What is Cranked?

Welcome to Cranked – a framework with an example implementation; a sequence of stages, activities and practices that draws inspiration from many lean and agile sources.

  • Craftsmanship
  • Reduce Waste
  • Agile
  • No Estimates
  • Kanban
  • Extreme Programming
  • Drip Funding / Deploy Continuously

The Cranked framework seeks to dramatically reduce the feedback loop by helping teams to quickly create product increments that test business assumptions. The framework includes many activities that are designed to ensure that the fast cycle times can be maintained or even improved over time.

The term cranked evolved from a metaphor that had fallen into use within our team that described the process of creating a product increment as “turning the crank handle one whole time to produce a new version of the product”. Crank mechanisms are used to convert circular motion to reciprocating motion or vice versa.

Crank Mechanism
Example Crank Mechanism

As we turn the handle on our process, it converts the circular motion of an increment into the reciprocating motion of a release (A) and the feedback and validated learning (B) that the release brings.

Reduce Roles and Reduce Handovers

In Cranked we have just two roles, Business and Technical. Compared to some other software development methods, this is a very small number.

So why are there so few roles? There are two main reasons for this number.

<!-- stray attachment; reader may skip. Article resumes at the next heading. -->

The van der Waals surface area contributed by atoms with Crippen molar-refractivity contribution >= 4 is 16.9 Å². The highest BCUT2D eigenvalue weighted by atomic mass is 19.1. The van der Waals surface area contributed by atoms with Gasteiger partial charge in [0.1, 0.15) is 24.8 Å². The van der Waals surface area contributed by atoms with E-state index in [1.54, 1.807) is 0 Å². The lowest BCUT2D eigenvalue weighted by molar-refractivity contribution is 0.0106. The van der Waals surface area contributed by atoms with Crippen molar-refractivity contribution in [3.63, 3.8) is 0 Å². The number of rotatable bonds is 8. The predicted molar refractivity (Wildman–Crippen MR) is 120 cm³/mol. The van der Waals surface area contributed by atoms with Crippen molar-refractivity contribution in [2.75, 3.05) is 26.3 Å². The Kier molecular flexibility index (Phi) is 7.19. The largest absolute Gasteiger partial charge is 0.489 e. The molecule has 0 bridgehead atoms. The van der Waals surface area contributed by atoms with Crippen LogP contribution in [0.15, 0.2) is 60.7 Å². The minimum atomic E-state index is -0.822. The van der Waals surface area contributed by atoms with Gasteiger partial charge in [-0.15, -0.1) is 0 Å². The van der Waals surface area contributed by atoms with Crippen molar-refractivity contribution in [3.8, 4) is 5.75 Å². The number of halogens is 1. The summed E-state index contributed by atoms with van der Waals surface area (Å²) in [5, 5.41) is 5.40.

Reason One

If work is passed from role to role in sequence, then there are hand-offs to be done between each step in the sequence. If there are n roles, there are n-1 cases where the baton must be passed along to the next role. This doesn’t include any feedback between stages. Each hand-off brings its associated risks in terms of communication and understanding.

On top of this, working on a small step in a larger sequence is not a human endeavour. It is an attempt to treat humans more like machines rigged up in series. Creating a sequence of work with specialist machines, where each performs one job repeatedly as work passes down the line is a great way of taking advantage of the qualities of machines. Machines are designed to do a specific task uniformly and repetitively.

Humans are not machines.

When humans engage with work, the qualities they bring are those unique to humans: thinking and creativity. This is why it has been repeatedly found that allowing humans to work on a task for the whole length of the line is better than having them specialise as the machines do. The concept of a humane working environment is not just a moral philosophical concept; it results in increased productivity, better distribution of work and motivated people.

Reason Two

It has also been discovered (and rediscovered many times over) that roles can become labels that restrict engagement in work outside of the narrow role. This was found in the assembly lines in the 1940s and it can be found in software development teams today. As long as you call people programmers, testers, deployment, operations… you create a start and an end to the tasks those roles will perform. (Of course, there are plenty of software development teams that manage to avoid this problem in spite of these role names, but ultimately they are successful in this respect despite the roles).

So why have two roles?

You may be wondering why Cranked has two roles if they are so bad… why not just one role?